On your profile, use your full real name to have credibility and findability. You can add your web or blogsite url as well as list your interests and that you are the author of (xyz) book. You can also indicate a "signature" which attaches itself to your name whenever you write a review. My old signature was my website url, however, Amazon doesn't like live links to take people outside of Amazon. So now my signature is "author of Cherry Blossoms in Twilight." Whenever I want to add a review, I find the book on Amazon, scroll down a little to where I can choose "Create Your Own Review" and type in a review. After saved, the review will show up attributed to Linda Austin "author of Cherry Blossoms in Twilight." People can then search for that book! And, if you review other books in your genre, you've gotten an "in" with people interested in that genre. Voila! There are other ways to drive people to your book via Amazon, such as tagging, creating lists and guides, but that's another blogpost.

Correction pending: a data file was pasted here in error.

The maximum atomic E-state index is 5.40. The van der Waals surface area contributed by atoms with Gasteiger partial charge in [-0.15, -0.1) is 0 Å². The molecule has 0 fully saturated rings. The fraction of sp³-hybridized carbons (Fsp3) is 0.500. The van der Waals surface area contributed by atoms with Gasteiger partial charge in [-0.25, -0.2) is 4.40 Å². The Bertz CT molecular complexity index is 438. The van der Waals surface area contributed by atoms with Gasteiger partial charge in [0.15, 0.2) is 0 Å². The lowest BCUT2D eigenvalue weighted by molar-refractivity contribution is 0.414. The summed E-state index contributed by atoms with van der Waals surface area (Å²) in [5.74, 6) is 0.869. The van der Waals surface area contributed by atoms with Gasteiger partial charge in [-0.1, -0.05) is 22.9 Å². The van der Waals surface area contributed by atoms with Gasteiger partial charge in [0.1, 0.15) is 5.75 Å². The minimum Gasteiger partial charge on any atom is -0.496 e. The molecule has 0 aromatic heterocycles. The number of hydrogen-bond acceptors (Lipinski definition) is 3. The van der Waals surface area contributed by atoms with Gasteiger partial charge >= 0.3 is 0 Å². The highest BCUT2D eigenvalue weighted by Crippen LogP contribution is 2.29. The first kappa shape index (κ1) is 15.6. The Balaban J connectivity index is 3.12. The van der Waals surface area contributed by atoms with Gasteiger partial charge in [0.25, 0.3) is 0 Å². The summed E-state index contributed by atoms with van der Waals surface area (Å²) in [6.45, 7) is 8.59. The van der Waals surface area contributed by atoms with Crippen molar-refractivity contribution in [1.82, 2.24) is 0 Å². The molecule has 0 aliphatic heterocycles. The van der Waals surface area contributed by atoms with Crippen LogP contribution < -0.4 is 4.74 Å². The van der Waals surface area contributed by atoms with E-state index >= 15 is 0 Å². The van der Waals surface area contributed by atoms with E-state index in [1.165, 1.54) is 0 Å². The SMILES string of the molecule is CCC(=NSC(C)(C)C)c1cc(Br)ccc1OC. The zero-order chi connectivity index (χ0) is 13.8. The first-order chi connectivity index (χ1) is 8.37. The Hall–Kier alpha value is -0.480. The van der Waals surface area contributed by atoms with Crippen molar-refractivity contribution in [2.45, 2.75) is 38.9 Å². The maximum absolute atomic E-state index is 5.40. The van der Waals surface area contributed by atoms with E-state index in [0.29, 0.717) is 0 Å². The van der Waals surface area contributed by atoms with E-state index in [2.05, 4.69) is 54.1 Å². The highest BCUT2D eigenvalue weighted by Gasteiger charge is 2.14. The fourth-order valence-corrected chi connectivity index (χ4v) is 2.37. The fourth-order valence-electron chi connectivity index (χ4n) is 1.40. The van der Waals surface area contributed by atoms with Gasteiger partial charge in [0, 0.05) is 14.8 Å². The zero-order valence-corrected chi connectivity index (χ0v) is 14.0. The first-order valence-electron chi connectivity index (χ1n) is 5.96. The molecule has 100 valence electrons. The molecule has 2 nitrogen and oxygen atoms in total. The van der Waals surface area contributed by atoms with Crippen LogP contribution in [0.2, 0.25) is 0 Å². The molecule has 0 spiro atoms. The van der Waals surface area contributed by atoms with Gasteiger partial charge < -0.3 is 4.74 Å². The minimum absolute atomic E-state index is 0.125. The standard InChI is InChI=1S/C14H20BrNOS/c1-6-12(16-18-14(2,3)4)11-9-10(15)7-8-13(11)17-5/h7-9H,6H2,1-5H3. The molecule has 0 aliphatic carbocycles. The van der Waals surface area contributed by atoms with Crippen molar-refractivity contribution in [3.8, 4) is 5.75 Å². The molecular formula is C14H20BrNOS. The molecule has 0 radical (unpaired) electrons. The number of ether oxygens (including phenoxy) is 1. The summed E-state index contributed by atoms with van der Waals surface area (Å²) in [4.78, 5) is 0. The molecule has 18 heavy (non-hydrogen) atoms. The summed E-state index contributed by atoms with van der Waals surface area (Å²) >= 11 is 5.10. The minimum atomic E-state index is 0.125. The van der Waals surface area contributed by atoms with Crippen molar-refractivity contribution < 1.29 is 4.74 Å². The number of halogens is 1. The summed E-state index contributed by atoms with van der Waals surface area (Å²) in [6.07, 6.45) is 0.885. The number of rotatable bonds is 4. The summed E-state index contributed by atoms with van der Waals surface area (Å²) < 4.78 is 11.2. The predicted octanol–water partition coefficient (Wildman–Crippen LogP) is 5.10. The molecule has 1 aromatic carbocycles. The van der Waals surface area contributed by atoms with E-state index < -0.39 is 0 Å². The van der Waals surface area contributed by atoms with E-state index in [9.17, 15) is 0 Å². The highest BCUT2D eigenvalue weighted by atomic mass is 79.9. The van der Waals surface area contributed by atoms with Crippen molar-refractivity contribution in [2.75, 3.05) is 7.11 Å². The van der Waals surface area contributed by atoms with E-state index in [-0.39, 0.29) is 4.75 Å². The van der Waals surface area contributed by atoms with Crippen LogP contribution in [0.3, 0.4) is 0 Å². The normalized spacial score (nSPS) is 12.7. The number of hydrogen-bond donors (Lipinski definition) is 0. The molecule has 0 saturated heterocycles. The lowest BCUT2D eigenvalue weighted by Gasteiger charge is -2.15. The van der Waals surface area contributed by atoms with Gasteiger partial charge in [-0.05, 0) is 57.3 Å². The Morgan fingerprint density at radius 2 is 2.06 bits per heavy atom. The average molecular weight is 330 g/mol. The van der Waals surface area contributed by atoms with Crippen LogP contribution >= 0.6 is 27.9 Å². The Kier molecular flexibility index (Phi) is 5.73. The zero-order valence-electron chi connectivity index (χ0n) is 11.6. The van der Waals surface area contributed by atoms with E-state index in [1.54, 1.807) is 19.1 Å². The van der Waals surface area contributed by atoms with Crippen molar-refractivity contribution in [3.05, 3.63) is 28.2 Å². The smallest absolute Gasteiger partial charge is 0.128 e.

• Monday, June 27, 2011 5:04 PM | Deleted user
    Book trailers have been a hot topic among authors and book publishers in recent years. And for good reason. With so many people consuming video content on YouTube and many other websites -- and doing so from desktop and laptop computers, as well as smartphones and tablets -- it makes perfect sense to communicate with readers and potential buyers using video.

    But a lot of authors have the wrong idea when it comes to creating video clips that promote their titles.

    Some think they have to spend a ton of money on slick production to do it right. The truth: Going the expensive route might impress some people, but it isn't necessary to be effective.

    Other authors put together video clips that are simply blatant sales messages: "Just published: The new book from Joe Blowhard! Buy Now!" Reality: Unless you're Stephen King or J.K. Rowling, this type of announcement message will fall flat and lead to few sales.

    There's a better way, especially for non-fiction authors wanting to gain traction in the marketplace. This video promo for Where Good Ideas Come From: The Natural History of Innovation by Steven Johnson is a prime example of an effective book trailer:

    Why this book trailer works: